New York's First Japanese Speakeasy Restaurant is a Hidden Gem
The gang behind Le Perchoir have opened a series of almost painfully trendy hangouts for good looking Parisians over the last few years. Specializing in rooftops and other overlooked locations they have a knack for making a lot out of a little. This place, the original one, is the most charming of the bunch. On the ninth floor of an industrial building just off the infamous rue Oberkampf, with a view over both landmarks like the Sacre-Coeur and over 60’s apartment blocks, this slightly offbeat venue features several bars, rustic wood tables and benches and barrel fire pits to keep you warm even if you’re there in February. There’s a restaurant downstairs as well as a bar menu on the roof if you feel like having a burger with your pint.
On a quiet and rather mundane street off the main chunk of the Marais neighborhood lies Sherry But. Balancing perfectly on the verge of both refined cocktail bar and laid back bobo bar it’s decorated in chic retro style with leather and velvet sofas, high bar stools and homey little details like shelves with books and candles. The light is dim and flattering, so this is the perfect place to bring a date that you want to impress with your worldliness. Order two Soul Mates (vodka; dry vermouth, apple and lemon) and tell your special company that story about when you went hiking in the foothills of Mount Tibidabo…
If you can manage to grab one of the scrappy plastic chairs outside this neighborhood hangout, stick your butt to it because they don’t come easy. Aux Folies is not a fancy place -- the beer is cheap and the crowd is a bit raucous -- but it is a favorite among locals of the neighborhood, students, struggling artists and old men drinking black coffee at 11 PM. Drinks are ordered while sitting at your table but expected to be paid as they are served, rather than racking up a bar tab, so bring cash, preferably in small values. As the evening progresses, don’t be surprised to see the barmen get up on the bar to dance, Coyote Ugly style.
Even though Soléra just recently opened, word around the hood is that this niche bar, focusing on “the foodrink experience” is a bit of a game changer. Nestled between dive bars frequented by students, tourist traps and charming but dull neighborhood brasseries where a mature crowd with deep pockets dine, this venture is a breath of fresh air to the quartier. Cocktail pairing is the concept and tapas and small dishes are served with a recommendation of cocktails that should give your experience that extra oomph! Prices are surprisingly affordable and generous happy hours (until 10:30 PM) make this the perfect place to bring your friends for an after work.
Behind a clandestine, frankly quite boring looking door in Pigalle lays one of Paris nightlife’s best kept secrets. Previously a sauna catering to a libertarian crowd, a few years ago this space was transformed into an epicurean music venue with an interesting bar. Decorated like the apartment of a really cool old lady that likes art deco and red lamps, the ambience is intimate and frivolous. Everything about this bar is a reminder to not take life (or yourself) so seriously, so bring your most decadent friends for a night of fun and mischief, lean back with a glass of bubbly and enjoy the music of the evening -- either it’s some avant-garde electro or Celine Dion.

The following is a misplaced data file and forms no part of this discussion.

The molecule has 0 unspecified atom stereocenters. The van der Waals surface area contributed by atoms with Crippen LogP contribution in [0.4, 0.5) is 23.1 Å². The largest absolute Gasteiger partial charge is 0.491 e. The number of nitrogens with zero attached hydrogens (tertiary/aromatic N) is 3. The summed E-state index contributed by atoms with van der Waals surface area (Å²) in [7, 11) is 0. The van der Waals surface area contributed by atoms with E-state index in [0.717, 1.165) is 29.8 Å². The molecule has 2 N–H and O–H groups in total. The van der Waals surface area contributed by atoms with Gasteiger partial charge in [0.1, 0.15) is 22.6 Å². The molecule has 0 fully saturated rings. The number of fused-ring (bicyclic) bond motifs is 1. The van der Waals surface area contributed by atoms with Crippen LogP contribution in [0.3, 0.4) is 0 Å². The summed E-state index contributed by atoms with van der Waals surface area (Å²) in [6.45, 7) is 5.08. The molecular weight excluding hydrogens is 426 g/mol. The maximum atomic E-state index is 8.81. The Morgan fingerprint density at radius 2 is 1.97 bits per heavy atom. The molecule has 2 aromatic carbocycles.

In the middle of a lively and fashionable street with plenty of things going on is Pause Café, with its terrace, perfect for relaxing and watching the world go by and chic people of the quartier live their lives. Once featured in Cedric Klapisch’s 90’s classic Chacun cherche son chat, it has held a near cult status for the locals of the neighborhood for decades, and it takes its status seriously. The food is simple but made with love, and the drink menu extensive. In the evenings (and all day on weekends), it quickly fills up with hipsters, young and old -- so come early. It’s the perfect spot for a brunch or drinks with friends, or for sitting down alone with a book to have a drink. Obviously, the book is just your alibi for some good old people watching. While in the neighborhood, check out the band of chichi shops that have opened along Rue de Charonne in recent years -- with a bit of a buzz the prices might not alarm you as much.
As the opening of the Gare de Lyon ushered in the 20th century, this beautiful Belle Epoque style restaurant, located inside the train station, provided pastime for well-to-do passengers heading South towards Lyon and the Mediterranean. One hundred years later, the amazing space was brought back to its former glory through arduous restoration efforts. The clientele nowadays is a bit different -- businessmen, German tourists, elderly French ladies dining alone -- but the place still has charm and an air of a bygone era, with its ornate luggage racks, painted ceilings and gilt stucco. Get a piece of classic Paris by visiting the less formal restaurant bar, which entertains a more relaxed patronage, and have the cocktail named after Luc Besson’s ‘Nikita;’ the champagne based cocktail gets its sting from vodka, grenadine, lime and Angostura -- a real killer!
The original Rosa Bonheur, perched on the top of the Parc des Buttes Chaumont, has been a watering hole for hipsters, the gay scene and families with toddlers that are better dressed than most adults for as long as anyone can remember. Two years ago the team behind the popular guinguette brought their concept to the very heart of Paris -- specifically, to a boat floating on the Seine, just next to the iconic Pont Alexandre III (that is the really flamboyant one with huge gold statues). Hip but laid back, Rosa Bonheur sur Seine, just like its big sister, doesn’t try too hard. Opt for a pint of blonde, a simple lager to match the mellow ambience of the place. Oh, and for this one -- don’t bring your kids, because, you know, it’s a boat.
A tongue in cheek homage to the unholy saint of all things kitsch, Andy Warhol, this bar is decorated to the brim with conspicuous nods to his art. Have a seat on a stool mimicking his famous cans and admire the retro packaging neatly displayed on shelves on the wall while enjoying a ‘Kiss with Passion’ -- and by that I mean the drink with that name; vanilla vodka, passion fruit and champagne, decidedly getting busy in your glass. The crowd is young, pretty and cheerful but to fit in all you need is relaxed, slightly messy hair and a sweater from A.P.C.